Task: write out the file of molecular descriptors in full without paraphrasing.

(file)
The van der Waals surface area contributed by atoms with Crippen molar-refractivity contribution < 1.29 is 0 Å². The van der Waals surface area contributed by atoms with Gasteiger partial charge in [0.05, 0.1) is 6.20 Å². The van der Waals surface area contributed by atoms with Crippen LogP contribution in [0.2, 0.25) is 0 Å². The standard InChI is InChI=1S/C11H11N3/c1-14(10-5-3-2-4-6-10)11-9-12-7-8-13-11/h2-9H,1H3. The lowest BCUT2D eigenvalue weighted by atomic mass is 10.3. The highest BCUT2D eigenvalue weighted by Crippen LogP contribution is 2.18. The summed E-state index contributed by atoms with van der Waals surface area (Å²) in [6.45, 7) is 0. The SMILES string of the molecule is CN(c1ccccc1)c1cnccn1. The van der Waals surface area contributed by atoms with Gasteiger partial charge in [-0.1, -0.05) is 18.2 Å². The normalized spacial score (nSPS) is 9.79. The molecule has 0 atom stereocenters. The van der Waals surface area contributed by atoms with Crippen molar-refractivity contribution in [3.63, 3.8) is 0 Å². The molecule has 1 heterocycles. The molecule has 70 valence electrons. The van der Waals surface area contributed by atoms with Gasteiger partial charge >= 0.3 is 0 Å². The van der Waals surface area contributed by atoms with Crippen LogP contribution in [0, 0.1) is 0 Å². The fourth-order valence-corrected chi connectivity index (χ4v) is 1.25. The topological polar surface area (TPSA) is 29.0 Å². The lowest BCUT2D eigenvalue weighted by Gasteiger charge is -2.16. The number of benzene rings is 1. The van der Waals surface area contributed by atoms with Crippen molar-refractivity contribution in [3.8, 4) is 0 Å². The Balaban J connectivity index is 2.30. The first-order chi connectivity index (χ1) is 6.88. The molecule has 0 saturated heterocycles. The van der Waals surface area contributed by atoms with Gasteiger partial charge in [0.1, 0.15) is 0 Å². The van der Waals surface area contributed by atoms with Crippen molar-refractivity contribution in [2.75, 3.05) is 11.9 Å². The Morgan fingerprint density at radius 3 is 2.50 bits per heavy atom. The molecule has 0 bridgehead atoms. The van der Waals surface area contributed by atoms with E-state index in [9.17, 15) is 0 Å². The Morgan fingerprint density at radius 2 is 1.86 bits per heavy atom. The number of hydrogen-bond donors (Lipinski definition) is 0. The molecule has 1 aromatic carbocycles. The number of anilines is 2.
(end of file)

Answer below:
The van der Waals surface area contributed by atoms with Crippen molar-refractivity contribution < 1.29 is 0 Å². The van der Waals surface area contributed by atoms with Gasteiger partial charge in [0.05, 0.1) is 6.20 Å². The van der Waals surface area contributed by atoms with Crippen LogP contribution in [0.2, 0.25) is 0 Å². The standard InChI is InChI=1S/C11H11N3/c1-14(10-5-3-2-4-6-10)11-9-12-7-8-13-11/h2-9H,1H3. The lowest BCUT2D eigenvalue weighted by atomic mass is 10.3. The highest BCUT2D eigenvalue weighted by Crippen LogP contribution is 2.18. The summed E-state index contributed by atoms with van der Waals surface area (Å²) in [6.45, 7) is 0. The SMILES string of the molecule is CN(c1ccccc1)c1cnccn1. The van der Waals surface area contributed by atoms with Gasteiger partial charge in [-0.1, -0.05) is 18.2 Å². The normalized spacial score (nSPS) is 9.79. The molecule has 0 atom stereocenters. The van der Waals surface area contributed by atoms with Crippen molar-refractivity contribution in [3.63, 3.8) is 0 Å². The molecule has 1 heterocycles. The molecule has 70 valence electrons. The van der Waals surface area contributed by atoms with Gasteiger partial charge >= 0.3 is 0 Å². The van der Waals surface area contributed by atoms with Crippen LogP contribution in [0, 0.1) is 0 Å². The fourth-order valence-corrected chi connectivity index (χ4v) is 1.25. The topological polar surface area (TPSA) is 29.0 Å². The lowest BCUT2D eigenvalue weighted by Gasteiger charge is -2.16. The number of benzene rings is 1. The van der Waals surface area contributed by atoms with Crippen molar-refractivity contribution in [3.8, 4) is 0 Å². The Balaban J connectivity index is 2.30. The first-order chi connectivity index (χ1) is 6.88. The molecule has 0 saturated heterocycles. The van der Waals surface area contributed by atoms with Gasteiger partial charge in [0.1, 0.15) is 0 Å². The van der Waals surface area contributed by atoms with Crippen molar-refractivity contribution in [2.75, 3.05) is 11.9 Å². The Morgan fingerprint density at radius 3 is 2.50 bits per heavy atom. The molecule has 0 bridgehead atoms. The van der Waals surface area contributed by atoms with E-state index in [9.17, 15) is 0 Å². The Morgan fingerprint density at radius 2 is 1.86 bits per heavy atom. The number of hydrogen-bond donors (Lipinski definition) is 0. The molecule has 1 aromatic carbocycles. The number of anilines is 2.